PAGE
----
Engineers from ETH Zürich – the Swiss Federal Institute of Technology created a new system that makes low-carbon fuel out of thin air and sunlight as the only ingredients.
The system consists of a capture unit that takes CO2 and water from the air, a solar unit that captures solar energy and uses it to turn those materials into a mixture of carbon monoxide and oxygen. There is also a third unit that turns the resultant gas from the process into a liquid that could be used as a low-carbon fuel.
The new system is an improvement from the previous one as it is working in field conditions, rather than in specific and specialized conditions like in a laboratory. Scientists are trying to create new low-carbon fuels that could help reduce the 8% of humanity’s carbon dioxide emissions coming from flying and shipping.
The fuels made by researchers in Zurich can work as the current kerosene or diesel but are created only out of CO2 and water and the process is powered by solar energy. If scaled at a commercial level, the fuels could potentially satisfy the demand for the much less green kerosene that currently powers the aviation and shipping sectors.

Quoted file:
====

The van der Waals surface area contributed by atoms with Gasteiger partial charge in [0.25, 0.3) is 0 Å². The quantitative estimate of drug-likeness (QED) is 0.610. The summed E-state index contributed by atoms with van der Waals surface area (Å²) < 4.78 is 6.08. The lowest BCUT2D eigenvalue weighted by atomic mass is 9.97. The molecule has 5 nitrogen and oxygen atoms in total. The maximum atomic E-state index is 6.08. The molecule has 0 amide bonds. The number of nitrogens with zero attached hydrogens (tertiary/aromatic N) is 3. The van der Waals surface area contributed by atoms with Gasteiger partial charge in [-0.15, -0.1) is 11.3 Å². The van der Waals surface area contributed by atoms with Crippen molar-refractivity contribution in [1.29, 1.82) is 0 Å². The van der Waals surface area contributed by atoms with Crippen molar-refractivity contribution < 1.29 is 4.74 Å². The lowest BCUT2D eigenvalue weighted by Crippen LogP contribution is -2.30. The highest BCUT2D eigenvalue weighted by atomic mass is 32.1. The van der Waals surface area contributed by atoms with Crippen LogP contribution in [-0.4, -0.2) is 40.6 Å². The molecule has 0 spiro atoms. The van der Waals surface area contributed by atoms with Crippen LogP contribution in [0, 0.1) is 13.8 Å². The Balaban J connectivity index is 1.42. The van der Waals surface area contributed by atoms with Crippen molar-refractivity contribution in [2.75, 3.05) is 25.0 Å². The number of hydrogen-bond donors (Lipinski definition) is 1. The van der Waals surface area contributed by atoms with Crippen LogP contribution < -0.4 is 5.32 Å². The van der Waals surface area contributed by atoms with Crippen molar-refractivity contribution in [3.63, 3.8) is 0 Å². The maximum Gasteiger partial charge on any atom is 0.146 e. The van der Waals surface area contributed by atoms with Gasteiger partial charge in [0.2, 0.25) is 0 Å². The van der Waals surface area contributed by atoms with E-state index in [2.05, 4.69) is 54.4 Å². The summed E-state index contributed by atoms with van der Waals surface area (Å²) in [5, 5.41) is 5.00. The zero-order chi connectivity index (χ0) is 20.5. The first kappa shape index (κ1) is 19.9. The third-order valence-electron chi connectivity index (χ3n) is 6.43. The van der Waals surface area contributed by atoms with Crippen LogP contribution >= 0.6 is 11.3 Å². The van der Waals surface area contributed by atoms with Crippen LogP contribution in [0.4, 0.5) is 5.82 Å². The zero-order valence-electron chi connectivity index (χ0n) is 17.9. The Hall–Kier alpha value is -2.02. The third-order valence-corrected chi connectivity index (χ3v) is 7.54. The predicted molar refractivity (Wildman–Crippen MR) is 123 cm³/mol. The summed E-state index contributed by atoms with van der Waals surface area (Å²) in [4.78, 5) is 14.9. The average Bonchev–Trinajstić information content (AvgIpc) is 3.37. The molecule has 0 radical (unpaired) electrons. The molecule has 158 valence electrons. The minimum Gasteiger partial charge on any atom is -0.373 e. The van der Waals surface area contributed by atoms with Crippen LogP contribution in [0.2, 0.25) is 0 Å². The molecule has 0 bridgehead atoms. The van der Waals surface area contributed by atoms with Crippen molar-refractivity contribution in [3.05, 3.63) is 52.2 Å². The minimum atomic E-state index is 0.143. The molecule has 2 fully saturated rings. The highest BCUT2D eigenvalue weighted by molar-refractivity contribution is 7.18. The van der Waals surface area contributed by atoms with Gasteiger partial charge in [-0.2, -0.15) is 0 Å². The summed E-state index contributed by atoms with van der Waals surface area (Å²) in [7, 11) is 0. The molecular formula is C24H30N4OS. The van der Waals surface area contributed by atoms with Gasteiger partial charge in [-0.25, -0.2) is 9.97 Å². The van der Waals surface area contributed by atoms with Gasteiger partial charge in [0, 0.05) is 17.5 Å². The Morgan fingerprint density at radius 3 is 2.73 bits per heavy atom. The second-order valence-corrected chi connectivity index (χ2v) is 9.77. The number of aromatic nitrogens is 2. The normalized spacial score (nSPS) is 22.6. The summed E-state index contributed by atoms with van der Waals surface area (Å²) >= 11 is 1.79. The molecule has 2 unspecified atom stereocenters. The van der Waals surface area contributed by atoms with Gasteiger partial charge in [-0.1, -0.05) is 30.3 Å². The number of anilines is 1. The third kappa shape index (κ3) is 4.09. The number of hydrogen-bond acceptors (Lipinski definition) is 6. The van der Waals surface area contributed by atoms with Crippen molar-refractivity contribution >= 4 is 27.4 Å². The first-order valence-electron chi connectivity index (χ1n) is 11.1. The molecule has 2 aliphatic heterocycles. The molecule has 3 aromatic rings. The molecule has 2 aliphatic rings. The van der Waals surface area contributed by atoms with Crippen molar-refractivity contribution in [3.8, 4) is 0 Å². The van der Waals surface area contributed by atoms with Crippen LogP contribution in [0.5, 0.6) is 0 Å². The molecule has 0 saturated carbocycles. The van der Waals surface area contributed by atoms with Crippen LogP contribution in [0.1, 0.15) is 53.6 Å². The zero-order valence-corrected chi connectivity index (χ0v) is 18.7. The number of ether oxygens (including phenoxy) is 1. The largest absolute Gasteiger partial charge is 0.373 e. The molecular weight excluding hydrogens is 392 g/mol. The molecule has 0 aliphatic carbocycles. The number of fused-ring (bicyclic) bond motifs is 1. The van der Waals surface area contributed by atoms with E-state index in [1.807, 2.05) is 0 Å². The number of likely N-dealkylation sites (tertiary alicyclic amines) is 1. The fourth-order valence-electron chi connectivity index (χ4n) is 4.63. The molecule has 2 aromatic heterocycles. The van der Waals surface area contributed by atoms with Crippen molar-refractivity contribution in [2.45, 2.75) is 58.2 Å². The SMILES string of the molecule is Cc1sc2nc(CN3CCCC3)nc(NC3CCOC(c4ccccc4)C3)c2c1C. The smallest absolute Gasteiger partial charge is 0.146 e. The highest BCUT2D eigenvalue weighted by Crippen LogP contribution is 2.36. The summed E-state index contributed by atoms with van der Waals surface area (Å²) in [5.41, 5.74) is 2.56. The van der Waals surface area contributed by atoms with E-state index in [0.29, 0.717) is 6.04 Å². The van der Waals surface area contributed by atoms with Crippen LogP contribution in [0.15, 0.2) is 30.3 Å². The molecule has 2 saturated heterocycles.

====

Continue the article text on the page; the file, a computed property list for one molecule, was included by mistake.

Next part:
However, for that to happen, large production plants are needed that would take roughly 0.5% of the Sahara Desert and the fuel would initially be more expensive than the kerosene. The technology would also need policy support to boost deployment.
The new system created to produce low-carbon fuel is unique in its way to use only air as an input. That would significantly lower materials costs going forward. It would also ensure the reduction of emissions from sectors like aviation that find it hard to utilize ways that could speed up the transition into the green economy.